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Make it work

If you see a suffering animal with an open wound you’ll probably feel both disgust and empathy. Arielle Duhaime-Ross looked into the sources of both.

But with conflicting signals from empathy and disgust flooding our brains, how does one emotion prevail over the other? “We are full of conflicting desires, that is the nature of human beings,” Curtis observes.  “At any one time we have to weigh different motives and make a decision what to do based on circumstances, so people may simultaneously want to comfort a sick animal and recoil from its open wound.” What you choose to do, she says, “depends on the strength of your disgust and the strength of your desire to care.”

That’s one reason people who want to hate X or Xs tend to work up a lot of disgust at X or Xs. That, in turn, is a reason to be wary of the habit of working up disgust at people, whether individuals or groups.

H/t Brony.

Comments

  1. says

    Just to recap,

    *The ‘pitters like to hold group bonding sessions using disgust as a mechanism to reinforce group emotional ties.
    *These sessions include literally made up facts and associations that deliberately appeal to culturally extreme examples of imagery and assertions about people personal appearance. It would be fair to say that the more disgusting the better.
    *These made up tales of shared disgust may be intended to suppress empathy as a group. I repeat, they may (hell I actually believe it but I do like being precise) be engaging in instinctual behavior meant to make it harder to see another persons point of view.
    *Any new person joining their group would get a good dose of “poisoned well”.
    *As research into cognitive debiasing shows, in order to make more rational decisions one should reduce affect bias, not enhance it.

    In short these people are though their choices actually risking becoming less rational and logical and are more likely to miss apply any skeptical filters that they may have. They are pretenders to the role of rationalist and logical thinker because they let their emotions rule them instead of the other way around. You can’t have rationality, logic, and skepticism without emotion so the only real solution is to learn to control them and not the other way around. Otherwise all one ends up being is an adult child.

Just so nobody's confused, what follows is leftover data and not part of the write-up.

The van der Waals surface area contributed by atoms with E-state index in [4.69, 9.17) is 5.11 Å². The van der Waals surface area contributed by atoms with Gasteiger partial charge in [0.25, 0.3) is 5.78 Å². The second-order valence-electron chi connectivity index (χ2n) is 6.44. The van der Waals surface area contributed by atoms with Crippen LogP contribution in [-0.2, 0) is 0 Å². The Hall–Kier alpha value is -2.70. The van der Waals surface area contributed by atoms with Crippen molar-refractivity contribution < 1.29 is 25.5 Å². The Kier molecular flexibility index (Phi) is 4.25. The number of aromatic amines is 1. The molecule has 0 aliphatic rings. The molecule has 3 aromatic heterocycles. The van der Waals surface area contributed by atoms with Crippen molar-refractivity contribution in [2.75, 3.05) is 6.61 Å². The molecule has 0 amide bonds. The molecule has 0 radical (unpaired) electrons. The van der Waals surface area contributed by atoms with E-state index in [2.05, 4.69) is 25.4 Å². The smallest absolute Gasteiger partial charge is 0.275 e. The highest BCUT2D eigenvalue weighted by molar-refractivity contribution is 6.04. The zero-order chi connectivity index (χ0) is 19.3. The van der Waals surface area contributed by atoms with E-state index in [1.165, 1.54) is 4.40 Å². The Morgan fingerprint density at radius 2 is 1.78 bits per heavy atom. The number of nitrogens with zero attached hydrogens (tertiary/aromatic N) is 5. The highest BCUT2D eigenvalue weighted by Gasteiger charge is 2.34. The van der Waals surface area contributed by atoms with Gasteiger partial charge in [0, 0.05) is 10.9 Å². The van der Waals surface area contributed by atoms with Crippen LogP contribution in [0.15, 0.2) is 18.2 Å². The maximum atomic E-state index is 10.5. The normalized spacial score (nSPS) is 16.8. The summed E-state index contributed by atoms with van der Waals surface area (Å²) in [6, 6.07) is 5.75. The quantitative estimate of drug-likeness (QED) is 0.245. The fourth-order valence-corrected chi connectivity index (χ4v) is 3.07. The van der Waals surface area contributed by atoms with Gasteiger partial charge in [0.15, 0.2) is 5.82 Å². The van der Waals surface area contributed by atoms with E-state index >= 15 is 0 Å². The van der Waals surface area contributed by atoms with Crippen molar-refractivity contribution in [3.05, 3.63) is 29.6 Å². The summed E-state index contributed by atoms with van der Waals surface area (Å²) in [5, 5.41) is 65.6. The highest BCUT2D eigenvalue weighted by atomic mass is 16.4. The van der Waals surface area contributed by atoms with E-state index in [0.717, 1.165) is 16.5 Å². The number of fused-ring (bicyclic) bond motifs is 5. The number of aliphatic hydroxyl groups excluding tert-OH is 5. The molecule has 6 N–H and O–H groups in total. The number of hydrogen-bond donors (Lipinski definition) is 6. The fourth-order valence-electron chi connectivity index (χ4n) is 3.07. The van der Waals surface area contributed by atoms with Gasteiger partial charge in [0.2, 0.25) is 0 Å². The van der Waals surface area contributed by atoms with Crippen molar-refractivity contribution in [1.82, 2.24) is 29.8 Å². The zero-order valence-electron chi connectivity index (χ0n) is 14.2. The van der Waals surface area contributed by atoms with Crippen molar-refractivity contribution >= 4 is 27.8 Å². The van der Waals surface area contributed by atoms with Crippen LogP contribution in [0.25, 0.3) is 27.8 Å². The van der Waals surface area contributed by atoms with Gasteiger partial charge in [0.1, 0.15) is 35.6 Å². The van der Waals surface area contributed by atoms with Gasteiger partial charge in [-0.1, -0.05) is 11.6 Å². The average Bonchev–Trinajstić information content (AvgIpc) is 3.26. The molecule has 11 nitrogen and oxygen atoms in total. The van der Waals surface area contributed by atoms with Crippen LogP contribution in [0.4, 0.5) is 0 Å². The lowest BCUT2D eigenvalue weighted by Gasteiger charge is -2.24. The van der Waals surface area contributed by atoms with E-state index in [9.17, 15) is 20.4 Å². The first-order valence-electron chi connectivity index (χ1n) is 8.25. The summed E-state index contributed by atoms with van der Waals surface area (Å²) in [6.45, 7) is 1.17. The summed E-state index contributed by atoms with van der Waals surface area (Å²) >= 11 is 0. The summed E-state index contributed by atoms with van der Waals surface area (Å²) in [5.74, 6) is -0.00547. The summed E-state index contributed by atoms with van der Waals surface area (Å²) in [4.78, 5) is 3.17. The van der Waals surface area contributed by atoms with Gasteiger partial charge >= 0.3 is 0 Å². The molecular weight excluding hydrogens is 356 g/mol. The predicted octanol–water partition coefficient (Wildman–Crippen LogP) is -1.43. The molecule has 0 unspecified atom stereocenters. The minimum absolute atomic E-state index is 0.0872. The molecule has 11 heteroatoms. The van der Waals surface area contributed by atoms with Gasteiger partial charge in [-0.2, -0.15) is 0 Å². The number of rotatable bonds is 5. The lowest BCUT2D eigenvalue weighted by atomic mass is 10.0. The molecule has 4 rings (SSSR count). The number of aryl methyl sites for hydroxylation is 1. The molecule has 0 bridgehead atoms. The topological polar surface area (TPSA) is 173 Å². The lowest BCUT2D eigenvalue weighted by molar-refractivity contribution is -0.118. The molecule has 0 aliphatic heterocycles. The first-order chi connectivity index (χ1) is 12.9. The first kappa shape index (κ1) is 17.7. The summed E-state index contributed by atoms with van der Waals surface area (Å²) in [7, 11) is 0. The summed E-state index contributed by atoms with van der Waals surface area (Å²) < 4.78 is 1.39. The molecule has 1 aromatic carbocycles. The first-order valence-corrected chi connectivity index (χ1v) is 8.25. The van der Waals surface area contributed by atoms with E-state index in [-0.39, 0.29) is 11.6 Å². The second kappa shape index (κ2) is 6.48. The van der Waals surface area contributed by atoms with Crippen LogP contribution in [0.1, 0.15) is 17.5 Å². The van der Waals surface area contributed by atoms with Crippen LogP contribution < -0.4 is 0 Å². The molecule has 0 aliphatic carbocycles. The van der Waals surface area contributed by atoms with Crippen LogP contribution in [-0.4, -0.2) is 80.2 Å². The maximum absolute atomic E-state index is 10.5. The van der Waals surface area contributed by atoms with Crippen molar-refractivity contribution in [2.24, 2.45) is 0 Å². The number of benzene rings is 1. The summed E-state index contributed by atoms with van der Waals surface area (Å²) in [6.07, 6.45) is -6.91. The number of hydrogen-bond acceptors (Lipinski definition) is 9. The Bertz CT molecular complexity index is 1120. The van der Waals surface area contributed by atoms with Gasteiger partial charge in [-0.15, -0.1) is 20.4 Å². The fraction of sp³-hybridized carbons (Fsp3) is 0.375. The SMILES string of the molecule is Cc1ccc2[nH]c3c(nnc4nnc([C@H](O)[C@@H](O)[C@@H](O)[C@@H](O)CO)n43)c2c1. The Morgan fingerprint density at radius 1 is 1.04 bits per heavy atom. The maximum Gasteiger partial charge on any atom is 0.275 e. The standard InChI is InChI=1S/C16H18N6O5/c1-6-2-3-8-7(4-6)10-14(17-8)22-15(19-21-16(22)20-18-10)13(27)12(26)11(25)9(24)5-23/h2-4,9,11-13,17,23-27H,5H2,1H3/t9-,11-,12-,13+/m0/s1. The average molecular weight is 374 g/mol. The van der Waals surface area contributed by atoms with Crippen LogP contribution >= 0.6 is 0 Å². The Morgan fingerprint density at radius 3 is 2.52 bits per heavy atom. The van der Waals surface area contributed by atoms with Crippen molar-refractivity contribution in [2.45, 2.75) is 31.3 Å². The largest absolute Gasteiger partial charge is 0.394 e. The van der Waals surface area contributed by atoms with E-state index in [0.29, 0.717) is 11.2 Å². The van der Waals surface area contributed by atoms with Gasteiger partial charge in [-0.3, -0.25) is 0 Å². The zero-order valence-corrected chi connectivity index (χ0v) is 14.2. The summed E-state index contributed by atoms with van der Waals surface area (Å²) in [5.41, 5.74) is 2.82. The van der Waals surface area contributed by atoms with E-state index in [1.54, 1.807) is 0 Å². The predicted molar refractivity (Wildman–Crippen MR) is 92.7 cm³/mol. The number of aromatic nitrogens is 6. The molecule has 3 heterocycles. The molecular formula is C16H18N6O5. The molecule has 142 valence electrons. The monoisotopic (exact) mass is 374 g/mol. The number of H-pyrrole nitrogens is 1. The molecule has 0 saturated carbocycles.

They are as close to “religious atheists” as I have seen yet given the parallels to, well read for yourself.
    http://www.patheos.com/blogs/scienceonreligion/2012/10/religious-conservatism-may-be-driven-by-the-disgust-response/
    Culture matters. Implicit memory processes indicate that the people we choose to associate with will be a part of us whether we like it or not. All it takes is time and exposure and before you know it you can be a racist, a sexist, and more too. It’s no wonder the instincts of disgust can be aroused so easily. It’s too bad they are not aiming the instincts at a more productive location. Their shamelessly sadistic peers.

    And just to get it out of the way:
    *I don’t give a shit about anything else going on in the pit. Mentioning other things is a cowardly abdication of one’s duty to actually address someones real argument. We are talking about specific behavior.
    *I don’t give a shit about what someone else might be doing somewhere else, I deal with the wrongdoing in front of me right now. If someone were getting mugged in front of you, you don’t fail to act because some other person is also doing something bad somewhere else. If you are going to be a moral coward and refuse to call out that sort of behavior are you seriously going to expect me to listen to what you have to say about moral conduct?

  2. hjhornbeck says

    Brony @1: